2. How does the type of magma erupted influence the morphology of a volcano? For example, whether it forms as a low, broad shield or a tall, steep volcano, like ones in the Cascades.

3. A shield volcano often has a summit calderas and elongated rifts running down its flank. What is a caldera, and how does it form? What is the significance of the rift zones? Do eruptions always erupt out of the caldera? Why or why not?

4. What is the difference between a volcanic hazard and a volcanic risk? Use an example of each involving Mt Rainier.

5. What are the main reasons people choose to live in areas at high volcanic risk for natural hazards?

6. Take the island hazards map (Figure 4 in Chang, 1992) and circle or shade in the more populated areas around the island (use to locate towns and subdivisions). Based on your reading, how do the natives of Hawaii justify their choice of living within a high hazard zone?

Part II: VEPP web site

The second part of the exercise is to understand how scientists monitor volcanoes to predict eruptions. The students will first be asked to answer (during an in class discussion) the following questions:

Based on our in class discussion, answer the following questions:

1. What are the main signs of volcanic unrest?

2. What techniques are used to monitor volcanic activity?

Important: Before conducting the in class assignment, it would be good to have the students complete a reading assignment and series of questions using the VEPP and other useful websites or papers.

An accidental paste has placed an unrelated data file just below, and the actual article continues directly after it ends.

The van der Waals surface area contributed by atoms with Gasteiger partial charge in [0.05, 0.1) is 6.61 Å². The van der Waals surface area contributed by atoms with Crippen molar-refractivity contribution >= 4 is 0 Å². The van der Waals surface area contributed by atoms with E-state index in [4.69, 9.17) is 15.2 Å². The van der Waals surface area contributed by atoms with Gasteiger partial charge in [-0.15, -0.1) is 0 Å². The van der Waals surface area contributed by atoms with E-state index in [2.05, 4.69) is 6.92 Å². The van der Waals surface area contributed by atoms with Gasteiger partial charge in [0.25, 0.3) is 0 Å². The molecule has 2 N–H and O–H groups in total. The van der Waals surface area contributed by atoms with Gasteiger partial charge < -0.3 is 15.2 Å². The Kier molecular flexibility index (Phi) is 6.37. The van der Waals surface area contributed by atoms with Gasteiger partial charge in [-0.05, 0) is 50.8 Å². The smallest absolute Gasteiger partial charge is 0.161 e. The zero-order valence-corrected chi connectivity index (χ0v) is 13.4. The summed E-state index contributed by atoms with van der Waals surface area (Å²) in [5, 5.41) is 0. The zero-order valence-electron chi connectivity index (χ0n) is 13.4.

Student Instructions:

The first step of this exercise is to access the VEPP website and read descriptions of several monitoring techniques. The website can be found at VEPP website. There are a variety of monitoring techniques described under the techniques tab. You will focus on understanding Global Positioning System (GPS), Tilt, Seismic, and the Webcams (we will not go into the others at this time). Once you read each description, go through the examples the website provides (last option under techniques). Based on your reading and our in class discussion, answer the following questions.


1. What two types of deformation occur at volcanoes? Why?

2. How do GPS stations work, and what do they record?

3. Tilt meters are less sophisticated then using GPS, but are still incredibly important for volcanoes as active as Kilauea. How are they different than GPS? What makes this an ideal monitoring device for the Hawaiian Volcano Observatory?


What are the various ways that earthquakes occur in volcanic regions?

How is a seismogram different than RSAM?

Why is RSAM often used rather than seismograms for real-time volcano monitoring?


What are the benefits of using a webcam in combination with other monitoring techniques?

**In Class VEPP Exercise**


I will introduce the exercise using a PowerPoint presentation (PowerPoint 4.8MB Jul30 10). Additional notes are available in the notes section of the PPT (found at PPT (PowerPoint 4.8MB Jul30 10)

Task 1:

The students will break into groups of 4. Each group will choose a seismologist, a GPS expert, a tilt expert, and one who is the scientist in charge of the Hawaii Volcano Observatory. One student will be given GPS data (and map), one tilt data (and map), one seismic data (and map). The fourth student will be given an update on the activity that has been occurring over the past week or month.

Each participant will take 5 minutes to quietly read and describe their dataset or history. (Optional: Tell them they will hand in their observations at the end of class. It should make them be detailed).